Akbar's reign (1556–1605) ushered a new era in Indian miniature painting. After he had consolidated his political power, he built a new capital at Fatehpur Sikri where he collected artists from India and Persia. He was the first monarch who established in India an atelier under the supervision of two Persian master artists, Mir Sayyed Ali and Abdus Samad. Earlier, both of them had served under the patronage of Humayun in Kabul and accompanied him to India when he regained his throne in 1555. More than a hundred painters were employed, most of whom were from Gujarat, Gwalior and Kashmir, who gave a birth to a new school of painting, popularly known as the Mughal School of miniature Paintings.
Tuti-Nama was an early mughal work from the mid 16th Century, and the similarities particularly in the female figures to the indigenous western India school is clearly visible. While some consider this to be a transition phase where the stylistic features of indigenous & Persian schools combined, other considered this to be a work of artists who were trained in western India school and who worked in Akbar’s atelier to produce art for the mughal pallete, maybe under supervision of persian masters.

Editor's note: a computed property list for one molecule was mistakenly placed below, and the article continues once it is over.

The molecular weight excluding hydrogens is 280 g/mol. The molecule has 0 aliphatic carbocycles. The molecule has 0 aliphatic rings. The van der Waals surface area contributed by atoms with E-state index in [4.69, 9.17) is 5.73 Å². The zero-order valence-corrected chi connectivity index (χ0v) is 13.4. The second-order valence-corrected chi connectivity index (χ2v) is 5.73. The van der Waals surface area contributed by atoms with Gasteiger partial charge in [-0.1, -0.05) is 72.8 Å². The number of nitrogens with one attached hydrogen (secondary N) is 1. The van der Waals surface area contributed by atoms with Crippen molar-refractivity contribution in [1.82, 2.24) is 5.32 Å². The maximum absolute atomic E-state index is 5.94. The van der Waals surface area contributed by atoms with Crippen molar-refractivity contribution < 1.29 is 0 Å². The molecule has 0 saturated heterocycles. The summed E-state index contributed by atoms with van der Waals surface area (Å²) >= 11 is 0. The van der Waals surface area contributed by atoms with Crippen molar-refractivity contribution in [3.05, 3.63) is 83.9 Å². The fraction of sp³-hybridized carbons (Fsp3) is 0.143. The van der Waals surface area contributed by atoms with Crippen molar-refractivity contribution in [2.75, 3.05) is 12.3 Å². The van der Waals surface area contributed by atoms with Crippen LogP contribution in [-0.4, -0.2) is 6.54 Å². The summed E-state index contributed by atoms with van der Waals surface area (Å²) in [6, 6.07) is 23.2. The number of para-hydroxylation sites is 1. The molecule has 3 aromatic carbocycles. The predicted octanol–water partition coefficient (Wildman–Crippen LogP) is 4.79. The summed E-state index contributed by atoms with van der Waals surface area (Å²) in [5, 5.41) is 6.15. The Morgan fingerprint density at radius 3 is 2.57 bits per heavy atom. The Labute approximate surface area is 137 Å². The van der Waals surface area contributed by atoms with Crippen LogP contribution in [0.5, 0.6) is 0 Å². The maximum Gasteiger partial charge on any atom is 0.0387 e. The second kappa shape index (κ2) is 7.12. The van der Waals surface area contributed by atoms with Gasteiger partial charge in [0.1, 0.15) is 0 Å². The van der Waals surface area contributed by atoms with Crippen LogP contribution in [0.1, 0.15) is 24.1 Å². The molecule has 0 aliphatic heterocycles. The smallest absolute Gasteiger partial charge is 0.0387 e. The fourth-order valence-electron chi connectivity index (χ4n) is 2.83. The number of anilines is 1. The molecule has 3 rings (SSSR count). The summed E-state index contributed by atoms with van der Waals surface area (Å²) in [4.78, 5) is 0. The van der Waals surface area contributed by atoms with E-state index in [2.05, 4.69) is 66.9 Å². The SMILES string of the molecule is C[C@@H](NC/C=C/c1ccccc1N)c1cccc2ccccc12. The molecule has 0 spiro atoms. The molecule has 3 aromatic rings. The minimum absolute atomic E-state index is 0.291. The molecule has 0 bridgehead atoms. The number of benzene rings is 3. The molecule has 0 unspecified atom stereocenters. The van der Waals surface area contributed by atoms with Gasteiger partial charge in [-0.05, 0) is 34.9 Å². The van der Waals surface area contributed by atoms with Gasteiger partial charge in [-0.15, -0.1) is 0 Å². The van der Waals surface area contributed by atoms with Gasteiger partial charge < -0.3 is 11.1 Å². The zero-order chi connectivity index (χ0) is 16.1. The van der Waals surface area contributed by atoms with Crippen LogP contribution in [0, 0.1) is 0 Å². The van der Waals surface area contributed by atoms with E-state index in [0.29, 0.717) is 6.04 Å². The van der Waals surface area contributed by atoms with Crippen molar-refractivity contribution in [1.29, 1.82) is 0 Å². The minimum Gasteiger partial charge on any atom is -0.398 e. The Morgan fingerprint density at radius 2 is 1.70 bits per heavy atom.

Another early production that school of miniature painting was the Hamzanama series, which according to the court historian, Badayuni, was started in 1567 and completed in 1582. The Hamzanama, stories of Amir Hamza, an uncle of the Prophet, were illustrated by Mir Sayyid Ali. The paintings of the Hamzanama are of large size, 20 x 27" and were painted on cloth. They are in the Persian safavi style. Brilliant red, blue and green colours predominate; the pink, eroded rocks and the vegetation, planes and blossoming plum and peach trees are reminiscent of Persia. The Hamza Nama is very different in style to the Tuti Nama. This difference was either due to a different set of artists who were trained in the persian style or due to a conscious change in style through experimentation, either ways, mughal painting quickly evolved into more fluid and naturalistic style different from the stiffness in figures seen in earlier paintings. Nevertheless, links to the western india schools were still there on close inspection, particularly in the representation of the female figure.
Shah Jahan (1627–1658) continued the patronage of painting. Some of the famous artists of the period were Mohammad Faqirullah Khan, Mir Hashim, Muhammad Nadir, Bichitr, Chitarman, Anupchhatar, Manohar and Honhar.
Aurangzeb had no taste for fine arts, probably due to his Islamic conservatism. Due to lack of patronage artists migrated to the Deccan and the Hindu courts of Rajputana, greatly influencing the styles in these centres.
Deccan painting was produced in the Deccan region of Central India, in the various Muslim capitals of the Deccan sultanates that emerged from the break-up of the Bahmani Sultanate by 1520. These were Bijapur, Golkonda, Ahmadnagar, Bidar, and Berar. The main period was between the late 16th century and the mid-17th, with something of a revival in the mid-18th century, by then centred on Hyderabad.